Many have handed their card over to a bartender or shop keeper to tap the machine when paying, but you really shouldn’t
Paying for goods is even easier with contactless pay. A tap and away you go. But if you are asked to pass your card over to the bartender or shopkeeper should refuse.
Andrew Goodwill, the founder of the Goodwill Group against CNP (card not present) fraud, shared his advice with our sister title Mirror Online .
He said: “There is an unwritten code of good practice which is that when paying by either contactless card or by any other card, that the card should always be in the sight of the customer.
“If the card reader is not brought
to you for the transaction to take place then you should challenge why not and refuse to let the card out of your sight.
“The waiter or waitress may be all smiles and maybe served you very well, but do they have a card reader behind the counter? You just don’t know.”
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The Mirror reported in February there is an app that could turn a phone into a card reader and pulled the details of several cards within seconds.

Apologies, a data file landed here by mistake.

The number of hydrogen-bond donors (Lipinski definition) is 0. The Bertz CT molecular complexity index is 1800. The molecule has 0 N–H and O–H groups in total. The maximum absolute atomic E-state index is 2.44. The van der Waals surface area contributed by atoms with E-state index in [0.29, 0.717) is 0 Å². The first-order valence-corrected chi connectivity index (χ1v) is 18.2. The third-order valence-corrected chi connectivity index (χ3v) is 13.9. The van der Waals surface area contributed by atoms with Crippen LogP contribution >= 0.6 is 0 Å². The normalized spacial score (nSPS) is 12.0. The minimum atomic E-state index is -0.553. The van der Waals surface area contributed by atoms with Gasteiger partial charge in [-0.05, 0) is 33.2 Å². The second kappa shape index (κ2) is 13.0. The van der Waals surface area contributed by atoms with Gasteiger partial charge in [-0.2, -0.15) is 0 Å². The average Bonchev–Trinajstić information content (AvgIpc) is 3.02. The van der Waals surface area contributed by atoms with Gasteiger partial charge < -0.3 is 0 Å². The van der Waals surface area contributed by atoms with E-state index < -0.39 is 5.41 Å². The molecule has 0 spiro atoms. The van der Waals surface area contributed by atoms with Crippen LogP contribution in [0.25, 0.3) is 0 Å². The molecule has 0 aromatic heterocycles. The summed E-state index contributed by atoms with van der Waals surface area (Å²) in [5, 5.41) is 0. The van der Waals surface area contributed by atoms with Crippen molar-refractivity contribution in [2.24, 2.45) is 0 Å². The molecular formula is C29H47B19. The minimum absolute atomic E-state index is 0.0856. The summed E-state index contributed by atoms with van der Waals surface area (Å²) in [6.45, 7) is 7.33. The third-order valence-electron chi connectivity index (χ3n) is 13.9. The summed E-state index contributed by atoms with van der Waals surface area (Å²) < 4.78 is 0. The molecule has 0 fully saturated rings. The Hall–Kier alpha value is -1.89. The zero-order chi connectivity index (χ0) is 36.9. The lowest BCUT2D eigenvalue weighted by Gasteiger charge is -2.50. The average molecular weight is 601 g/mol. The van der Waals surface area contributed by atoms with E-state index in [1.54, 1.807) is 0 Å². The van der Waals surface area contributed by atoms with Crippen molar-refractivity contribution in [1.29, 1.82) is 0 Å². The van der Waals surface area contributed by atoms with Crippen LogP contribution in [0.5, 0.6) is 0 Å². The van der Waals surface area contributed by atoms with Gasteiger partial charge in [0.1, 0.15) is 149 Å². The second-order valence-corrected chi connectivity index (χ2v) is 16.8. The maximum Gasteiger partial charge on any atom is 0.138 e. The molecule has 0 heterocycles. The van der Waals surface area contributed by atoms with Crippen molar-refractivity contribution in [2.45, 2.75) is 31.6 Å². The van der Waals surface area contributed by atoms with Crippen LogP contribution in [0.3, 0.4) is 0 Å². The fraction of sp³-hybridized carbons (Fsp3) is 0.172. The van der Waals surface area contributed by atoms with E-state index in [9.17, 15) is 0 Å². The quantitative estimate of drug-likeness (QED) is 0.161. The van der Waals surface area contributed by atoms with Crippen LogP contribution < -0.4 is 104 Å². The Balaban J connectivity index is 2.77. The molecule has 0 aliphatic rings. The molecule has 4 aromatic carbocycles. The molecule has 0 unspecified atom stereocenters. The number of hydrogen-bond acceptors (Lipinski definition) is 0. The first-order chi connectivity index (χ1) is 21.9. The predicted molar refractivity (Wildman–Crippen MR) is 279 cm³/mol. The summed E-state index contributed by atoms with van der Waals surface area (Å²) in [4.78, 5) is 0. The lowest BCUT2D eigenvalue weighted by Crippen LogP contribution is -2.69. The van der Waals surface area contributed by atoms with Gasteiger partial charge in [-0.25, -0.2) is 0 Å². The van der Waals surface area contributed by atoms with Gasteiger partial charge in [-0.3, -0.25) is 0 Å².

Mr Goodwill also warned of the dangers of keeping contactless cards on your person in general.
“Contactless cards have a security issue when they are in your purse or wallet and should be protected by using a Metal Card Holder wallet with RFID blocking technology
“Fraudsters can come up close to you and by using a card reader they can read your card details even if it is in your bag or wallet.”
Mirror Money performed an investigation into these claims in February and found card details could be pulled easily.
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It took the team less than a minute to search for an app that turns a smartphone into a card reader, download it then drop the phone next to a wallet to see if the card could be read while inside.
It could. Not just on one person, and not just with one wallet. In less than five minutes they had pulled seven people’s card details, all from different wallets and purses, just using a phone.
It even worked when the card was inside someone’s wallet, inside someone’s pocket.
And despite warnings about the danger of card clash , when the Mirror tried it with a wallet that had three different contactless cards in it, it still worked. All that happened was that the reader picked one and took its details, ignoring the rest.
The Mirror team stress that they used a simple, legal, app and could pull card details such as the long card number, the provider and expiry date.